One of the multitude of problems with the cultural conflict paradigm is that a great swath of the Southern highlands, the heartland of this “Celtic” culture, remained Unionist. West Virginia, East Tennessee, western North Carolina, northern Alabama, all had large populations of yeoman Southerners who wanted no truck with the Confederacy, resisted conscription into its armies and sometimes engaged in guerrilla warfare.
Attack and Die
Things get really goofy when the thesis is applied to military strategy and tactics.
McWhiney and Perry D. Jamieson wrote a book on the South’s “Celtic” way of war titled “Attack and Die: Civil War Military Tactics and the Southern Heritage.” The basic thesis is that the Confederate armies bled themselves to death in ferocious attacks that hearken back to the ancient Celtic forebears of the Southern soldier, that the South lost the war because they were too Celtic and the North too English.
Oh, come on, man!
While there is some mythic appeal to the notion of a millennia-spanning Celtic way of war, such notions don’t stand much scrutiny. The authors (certainly McWhiney) act as though there is some kind of mystic thread that runs unbroken from the 225 B.C. Roman defeat of the wild Gauls at Telamon through the Highland Charge at Culloden to Pickett’s Charge at Gettysburg. That kind of stasis doesn’t exist; it is the product of a myth-creating mindset.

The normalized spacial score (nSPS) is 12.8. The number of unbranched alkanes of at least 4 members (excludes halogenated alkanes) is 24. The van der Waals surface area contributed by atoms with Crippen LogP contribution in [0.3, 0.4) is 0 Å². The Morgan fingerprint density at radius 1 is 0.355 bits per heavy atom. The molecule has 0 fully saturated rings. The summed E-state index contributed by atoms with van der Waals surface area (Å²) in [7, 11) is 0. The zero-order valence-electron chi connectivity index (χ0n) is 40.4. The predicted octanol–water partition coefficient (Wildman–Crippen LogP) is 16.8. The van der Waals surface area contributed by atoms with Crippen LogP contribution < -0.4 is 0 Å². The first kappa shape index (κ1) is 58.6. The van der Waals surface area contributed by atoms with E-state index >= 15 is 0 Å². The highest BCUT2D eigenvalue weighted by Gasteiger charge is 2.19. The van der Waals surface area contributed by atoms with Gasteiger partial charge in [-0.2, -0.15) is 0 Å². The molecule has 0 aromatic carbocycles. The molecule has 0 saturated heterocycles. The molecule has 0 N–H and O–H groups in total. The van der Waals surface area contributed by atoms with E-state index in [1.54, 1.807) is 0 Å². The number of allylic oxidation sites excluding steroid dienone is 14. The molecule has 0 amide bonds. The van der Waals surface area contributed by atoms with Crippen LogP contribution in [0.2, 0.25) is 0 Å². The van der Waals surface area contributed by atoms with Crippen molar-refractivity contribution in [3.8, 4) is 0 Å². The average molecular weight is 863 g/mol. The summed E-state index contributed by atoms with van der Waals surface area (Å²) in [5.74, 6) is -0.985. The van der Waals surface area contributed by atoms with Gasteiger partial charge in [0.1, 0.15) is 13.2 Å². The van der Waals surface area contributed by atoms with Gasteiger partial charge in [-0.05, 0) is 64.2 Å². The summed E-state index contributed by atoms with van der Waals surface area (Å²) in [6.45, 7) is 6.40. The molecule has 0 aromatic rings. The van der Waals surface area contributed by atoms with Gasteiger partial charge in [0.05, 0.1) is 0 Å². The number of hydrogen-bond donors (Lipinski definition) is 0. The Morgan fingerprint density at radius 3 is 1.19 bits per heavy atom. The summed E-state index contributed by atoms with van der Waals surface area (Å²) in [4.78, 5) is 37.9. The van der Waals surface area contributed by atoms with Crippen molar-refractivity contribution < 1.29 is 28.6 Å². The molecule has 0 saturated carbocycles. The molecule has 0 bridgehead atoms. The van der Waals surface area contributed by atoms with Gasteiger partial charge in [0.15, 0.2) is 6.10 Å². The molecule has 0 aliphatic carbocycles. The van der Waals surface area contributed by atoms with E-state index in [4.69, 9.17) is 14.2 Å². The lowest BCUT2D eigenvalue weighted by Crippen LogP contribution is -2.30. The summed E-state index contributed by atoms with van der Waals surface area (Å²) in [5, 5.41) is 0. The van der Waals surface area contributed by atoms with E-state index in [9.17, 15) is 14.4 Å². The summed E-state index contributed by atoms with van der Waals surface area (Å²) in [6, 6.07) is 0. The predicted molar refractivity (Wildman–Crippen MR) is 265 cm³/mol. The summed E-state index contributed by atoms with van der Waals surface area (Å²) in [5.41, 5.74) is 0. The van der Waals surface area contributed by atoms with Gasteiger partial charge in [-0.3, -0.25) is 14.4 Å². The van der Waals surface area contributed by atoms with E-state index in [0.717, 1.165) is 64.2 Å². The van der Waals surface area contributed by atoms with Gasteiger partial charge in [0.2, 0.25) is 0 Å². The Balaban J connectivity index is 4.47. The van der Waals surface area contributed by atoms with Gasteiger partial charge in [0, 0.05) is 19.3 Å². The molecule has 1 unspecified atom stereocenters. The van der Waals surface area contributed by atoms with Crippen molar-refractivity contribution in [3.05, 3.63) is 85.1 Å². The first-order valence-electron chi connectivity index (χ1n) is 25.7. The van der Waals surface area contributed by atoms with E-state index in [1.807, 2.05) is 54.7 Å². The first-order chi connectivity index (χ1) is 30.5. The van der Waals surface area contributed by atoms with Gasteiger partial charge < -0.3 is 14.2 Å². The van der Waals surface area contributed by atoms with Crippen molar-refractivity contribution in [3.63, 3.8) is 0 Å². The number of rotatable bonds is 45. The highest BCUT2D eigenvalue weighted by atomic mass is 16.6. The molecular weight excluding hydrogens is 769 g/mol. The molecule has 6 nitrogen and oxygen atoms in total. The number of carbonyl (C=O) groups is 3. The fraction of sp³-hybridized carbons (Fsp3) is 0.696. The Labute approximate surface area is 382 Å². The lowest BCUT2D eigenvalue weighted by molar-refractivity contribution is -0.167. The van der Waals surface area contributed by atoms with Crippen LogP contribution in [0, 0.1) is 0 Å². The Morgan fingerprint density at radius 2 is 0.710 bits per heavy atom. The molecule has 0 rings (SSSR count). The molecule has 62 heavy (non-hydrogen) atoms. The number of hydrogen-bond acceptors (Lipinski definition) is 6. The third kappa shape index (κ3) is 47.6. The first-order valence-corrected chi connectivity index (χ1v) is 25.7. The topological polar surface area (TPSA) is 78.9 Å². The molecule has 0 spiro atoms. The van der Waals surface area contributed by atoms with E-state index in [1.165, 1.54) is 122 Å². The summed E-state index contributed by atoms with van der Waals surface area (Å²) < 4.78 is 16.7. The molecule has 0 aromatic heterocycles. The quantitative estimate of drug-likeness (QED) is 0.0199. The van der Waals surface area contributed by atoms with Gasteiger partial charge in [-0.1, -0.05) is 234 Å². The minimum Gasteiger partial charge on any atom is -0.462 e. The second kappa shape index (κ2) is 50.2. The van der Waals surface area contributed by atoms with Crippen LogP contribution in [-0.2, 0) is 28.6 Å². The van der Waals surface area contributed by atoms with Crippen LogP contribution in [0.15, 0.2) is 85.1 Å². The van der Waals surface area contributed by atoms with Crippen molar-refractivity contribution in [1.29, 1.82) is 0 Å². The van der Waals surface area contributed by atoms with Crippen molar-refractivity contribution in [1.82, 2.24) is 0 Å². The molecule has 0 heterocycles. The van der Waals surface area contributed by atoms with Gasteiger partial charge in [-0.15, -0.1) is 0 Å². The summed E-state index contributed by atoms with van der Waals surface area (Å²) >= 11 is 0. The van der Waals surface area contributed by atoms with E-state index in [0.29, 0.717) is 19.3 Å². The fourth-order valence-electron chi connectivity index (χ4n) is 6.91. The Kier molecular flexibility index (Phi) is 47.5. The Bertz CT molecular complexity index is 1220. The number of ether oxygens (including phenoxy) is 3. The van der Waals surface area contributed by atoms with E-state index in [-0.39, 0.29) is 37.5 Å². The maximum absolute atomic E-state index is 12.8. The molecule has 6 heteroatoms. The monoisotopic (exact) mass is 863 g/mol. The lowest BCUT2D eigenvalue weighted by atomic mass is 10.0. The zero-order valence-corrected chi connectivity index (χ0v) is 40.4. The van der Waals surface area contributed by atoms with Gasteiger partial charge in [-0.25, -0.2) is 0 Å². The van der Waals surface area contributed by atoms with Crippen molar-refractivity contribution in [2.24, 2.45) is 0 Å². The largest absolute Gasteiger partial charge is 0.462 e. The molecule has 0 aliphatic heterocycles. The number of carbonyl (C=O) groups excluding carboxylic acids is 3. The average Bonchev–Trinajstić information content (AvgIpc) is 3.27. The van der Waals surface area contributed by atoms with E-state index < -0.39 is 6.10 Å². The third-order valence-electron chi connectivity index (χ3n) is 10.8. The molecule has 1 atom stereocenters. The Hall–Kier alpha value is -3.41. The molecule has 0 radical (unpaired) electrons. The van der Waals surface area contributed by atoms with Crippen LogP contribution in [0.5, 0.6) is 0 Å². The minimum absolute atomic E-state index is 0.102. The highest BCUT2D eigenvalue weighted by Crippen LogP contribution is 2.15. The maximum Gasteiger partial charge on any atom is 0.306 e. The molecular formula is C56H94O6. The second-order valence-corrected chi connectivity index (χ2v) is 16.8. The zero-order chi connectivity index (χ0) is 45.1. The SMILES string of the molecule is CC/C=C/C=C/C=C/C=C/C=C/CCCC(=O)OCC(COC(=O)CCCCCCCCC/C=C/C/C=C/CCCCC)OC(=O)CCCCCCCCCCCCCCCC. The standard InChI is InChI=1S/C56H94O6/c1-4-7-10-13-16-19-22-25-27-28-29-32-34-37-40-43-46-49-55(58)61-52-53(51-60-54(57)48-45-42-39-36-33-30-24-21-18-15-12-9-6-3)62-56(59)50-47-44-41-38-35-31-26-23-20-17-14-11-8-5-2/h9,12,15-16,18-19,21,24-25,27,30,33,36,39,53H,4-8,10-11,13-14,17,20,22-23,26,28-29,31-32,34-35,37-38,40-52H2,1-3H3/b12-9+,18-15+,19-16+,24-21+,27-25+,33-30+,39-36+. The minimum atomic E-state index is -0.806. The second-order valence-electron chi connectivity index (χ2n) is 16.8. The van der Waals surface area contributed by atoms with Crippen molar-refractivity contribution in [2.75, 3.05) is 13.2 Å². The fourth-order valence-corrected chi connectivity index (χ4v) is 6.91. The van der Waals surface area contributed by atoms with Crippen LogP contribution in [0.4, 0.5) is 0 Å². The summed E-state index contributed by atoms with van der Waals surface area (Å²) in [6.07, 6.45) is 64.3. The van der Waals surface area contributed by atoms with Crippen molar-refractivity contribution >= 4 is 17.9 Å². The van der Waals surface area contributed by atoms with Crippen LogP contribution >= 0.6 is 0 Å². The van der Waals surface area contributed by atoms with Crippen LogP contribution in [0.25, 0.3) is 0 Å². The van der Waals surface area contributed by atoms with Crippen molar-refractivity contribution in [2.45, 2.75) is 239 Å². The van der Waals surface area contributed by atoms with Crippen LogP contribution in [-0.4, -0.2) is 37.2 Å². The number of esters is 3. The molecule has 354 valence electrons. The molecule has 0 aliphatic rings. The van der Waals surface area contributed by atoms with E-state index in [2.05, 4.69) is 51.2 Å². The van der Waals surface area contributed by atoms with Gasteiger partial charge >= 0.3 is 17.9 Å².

Robert E. Lee was aggressive as hell, but it wasn’t because the Army of Northern Virginia felt the mystic tug of its Celtic heritage driving it toward romantic but inevitable self-destruction. He was leading a revolutionary army that was outnumbered and under-resourced, for whom a clock was ticking. He invaded the North twice hoping to force a decisive battle on enemy soil that would force the Federal government to recognize Southern independence and/or spark European intervention. He needed a knockout blow and he threw haymakers. They staggered the powerful foe, but couldn’t put him down, and the fighter broke his hands.